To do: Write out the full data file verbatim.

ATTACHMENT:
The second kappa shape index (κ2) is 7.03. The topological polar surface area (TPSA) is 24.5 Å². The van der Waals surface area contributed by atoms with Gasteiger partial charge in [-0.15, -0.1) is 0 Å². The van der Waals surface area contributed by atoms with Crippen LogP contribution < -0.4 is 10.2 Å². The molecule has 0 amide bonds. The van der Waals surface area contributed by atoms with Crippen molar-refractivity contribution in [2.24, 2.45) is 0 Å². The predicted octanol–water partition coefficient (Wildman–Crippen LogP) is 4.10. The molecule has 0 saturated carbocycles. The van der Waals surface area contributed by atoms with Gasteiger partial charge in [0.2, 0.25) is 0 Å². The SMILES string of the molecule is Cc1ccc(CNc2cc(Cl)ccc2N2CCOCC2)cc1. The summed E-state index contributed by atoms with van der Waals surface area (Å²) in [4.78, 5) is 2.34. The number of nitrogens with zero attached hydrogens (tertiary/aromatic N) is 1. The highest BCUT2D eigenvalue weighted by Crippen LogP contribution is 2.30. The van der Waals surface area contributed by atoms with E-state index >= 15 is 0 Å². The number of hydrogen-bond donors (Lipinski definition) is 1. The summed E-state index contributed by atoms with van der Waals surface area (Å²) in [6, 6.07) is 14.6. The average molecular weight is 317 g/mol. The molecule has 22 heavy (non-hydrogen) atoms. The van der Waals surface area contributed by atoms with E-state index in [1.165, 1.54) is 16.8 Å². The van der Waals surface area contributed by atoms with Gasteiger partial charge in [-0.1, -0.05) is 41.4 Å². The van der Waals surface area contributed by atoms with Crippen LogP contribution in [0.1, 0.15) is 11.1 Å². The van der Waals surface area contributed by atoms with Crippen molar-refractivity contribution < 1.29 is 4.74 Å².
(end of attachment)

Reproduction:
The second kappa shape index (κ2) is 7.03. The topological polar surface area (TPSA) is 24.5 Å². The van der Waals surface area contributed by atoms with Gasteiger partial charge in [-0.15, -0.1) is 0 Å². The van der Waals surface area contributed by atoms with Crippen LogP contribution < -0.4 is 10.2 Å². The molecule has 0 amide bonds. The van der Waals surface area contributed by atoms with Crippen molar-refractivity contribution in [2.24, 2.45) is 0 Å². The predicted octanol–water partition coefficient (Wildman–Crippen LogP) is 4.10. The molecule has 0 saturated carbocycles. The van der Waals surface area contributed by atoms with Gasteiger partial charge in [0.2, 0.25) is 0 Å². The SMILES string of the molecule is Cc1ccc(CNc2cc(Cl)ccc2N2CCOCC2)cc1. The summed E-state index contributed by atoms with van der Waals surface area (Å²) in [4.78, 5) is 2.34. The number of nitrogens with zero attached hydrogens (tertiary/aromatic N) is 1. The highest BCUT2D eigenvalue weighted by Crippen LogP contribution is 2.30. The van der Waals surface area contributed by atoms with E-state index >= 15 is 0 Å². The number of hydrogen-bond donors (Lipinski definition) is 1. The summed E-state index contributed by atoms with van der Waals surface area (Å²) in [6, 6.07) is 14.6. The average molecular weight is 317 g/mol. The molecule has 22 heavy (non-hydrogen) atoms. The van der Waals surface area contributed by atoms with E-state index in [1.165, 1.54) is 16.8 Å². The van der Waals surface area contributed by atoms with Gasteiger partial charge in [-0.1, -0.05) is 41.4 Å². The van der Waals surface area contributed by atoms with Crippen LogP contribution in [0.1, 0.15) is 11.1 Å². The van der Waals surface area contributed by atoms with Crippen molar-refractivity contribution < 1.29 is 4.74 Å².